Amaranth Biscuits (Gluten Free)
from Ayurveda Today, Volume 22, Number 2, Fall 2009


1 and 1/2 cup amaranth flour *
1/2 cup

basmati rice flour *

1 or 2 sweet potatoes (1 large or 2 small / medium-sized)
1 to 1 and 1/2 teaspoons baking soda
1/2 teaspoon mineral rock salt
1 teaspoon fennel powder
A dab coconut oil or ghee for lining the baking sheet
Vata =
Pitta possibly +
Kapha +
  * Ideally from amaranth seeds and basmati rice that are freshly ground in a coffee grinder.

Start by chopping and cooking the sweet potatoes. Leaving the peels on is fine as long as you don’t mind their appearing in the final product. Peeling the sweet potatoes will give a smoother appearance and texture.

While the sweet potatoes are cooking, lightly oil a baking sheet with coconut oil or ghee, and turn the oven on to preheat at about 350 degrees.

Then, mix the amaranth and rice flour, along with the baking soda, salt and fennel seed powder, in a bowl.

Once the sweet potatoes are soft, mash them with a potato masher and add this to the flour


mixture, mixing and mashing the dry and wet ingredients with the potato masher. The resulting dough will be too soft to roll out, but firm enough to be shaped into biscuits with your hands. (You might want to put just a little oil, ghee or flour on your hands first to keep it from sticking).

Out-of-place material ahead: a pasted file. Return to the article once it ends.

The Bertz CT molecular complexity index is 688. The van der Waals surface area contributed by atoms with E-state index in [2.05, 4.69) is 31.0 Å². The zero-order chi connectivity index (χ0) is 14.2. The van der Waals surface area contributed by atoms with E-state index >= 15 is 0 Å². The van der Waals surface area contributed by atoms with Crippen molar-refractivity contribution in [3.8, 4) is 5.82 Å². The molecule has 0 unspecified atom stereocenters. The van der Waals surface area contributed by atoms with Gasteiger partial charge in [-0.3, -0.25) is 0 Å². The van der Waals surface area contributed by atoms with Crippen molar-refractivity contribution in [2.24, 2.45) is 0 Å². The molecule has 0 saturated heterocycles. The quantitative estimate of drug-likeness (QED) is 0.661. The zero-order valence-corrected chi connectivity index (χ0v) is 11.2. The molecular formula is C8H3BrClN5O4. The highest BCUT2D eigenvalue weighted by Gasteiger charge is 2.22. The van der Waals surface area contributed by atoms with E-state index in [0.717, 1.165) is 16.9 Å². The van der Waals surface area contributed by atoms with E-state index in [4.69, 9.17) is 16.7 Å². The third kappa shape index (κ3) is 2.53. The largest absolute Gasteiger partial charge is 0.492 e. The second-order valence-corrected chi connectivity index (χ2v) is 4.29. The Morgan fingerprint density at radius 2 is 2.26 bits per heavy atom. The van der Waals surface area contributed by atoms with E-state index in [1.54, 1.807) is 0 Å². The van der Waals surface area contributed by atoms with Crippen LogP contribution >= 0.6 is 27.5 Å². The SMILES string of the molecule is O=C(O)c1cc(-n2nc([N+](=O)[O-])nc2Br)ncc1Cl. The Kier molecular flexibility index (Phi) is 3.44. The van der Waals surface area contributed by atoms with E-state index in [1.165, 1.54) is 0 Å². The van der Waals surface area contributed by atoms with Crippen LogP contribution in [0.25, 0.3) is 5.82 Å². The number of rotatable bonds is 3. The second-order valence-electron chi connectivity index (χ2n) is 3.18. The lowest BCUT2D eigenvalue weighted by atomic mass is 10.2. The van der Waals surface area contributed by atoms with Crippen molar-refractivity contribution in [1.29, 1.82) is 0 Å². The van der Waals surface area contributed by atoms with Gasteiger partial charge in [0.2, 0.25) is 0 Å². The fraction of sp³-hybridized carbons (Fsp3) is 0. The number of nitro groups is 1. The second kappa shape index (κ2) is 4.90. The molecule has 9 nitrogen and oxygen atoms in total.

Place these onto your lightly oiled baking sheet and put into the hot oven. They should take about 20-25 minutes to cook.

The biscuits are done when the outside is golden and crispy. The amaranth flour and sweet potato make the inside slightly chewy and soft.


These biscuits have a wonderfully subtle sweetness to them, which could be emphasized with a dab of honey. They make a great companion for soup, especially seaweed soup or sweeter, richer soups like pumpkin or potato-leek. They are also wonderful by themselves, topped with some mashed or sliced avocado. Children seem to love these biscuits with a passion!

Amaranth flour is very nutritious, being especially high in calcium, iron, and protein. It seems to be slightly heating, heavy and sticky, so will increase pitta and kapha in excess. The basmati rice flour helps to balance it with its drier, cooler nature.

Commercial, pre-ground rice flour is usually made from brown rice and will make this dish more pitta and kapha increasing. It is better, if possible, to grind up basmati rice in a coffee grinder until it is very fine (that can take a minute or so). If using a coffee grinder, it works well to add the salt and baking soda to the grains before you grind, as this will help to get them evenly distributed through the mix. Freshly grinding amaranth seeds will also help preserve their wonderful abundant nutrients. They too need a good minute or more of grinding to get a fine texture.


Barbara Cook is a graduate of the Ayurvedic Institute, now living in New Zealand, where she practices and teaches Ayurveda, cooking Ayurvedic meals daily. Find out more at or email

honey image ©

© The Ayurvedic Institute 2011.  Fair use policyPrivacy policy. Contact us.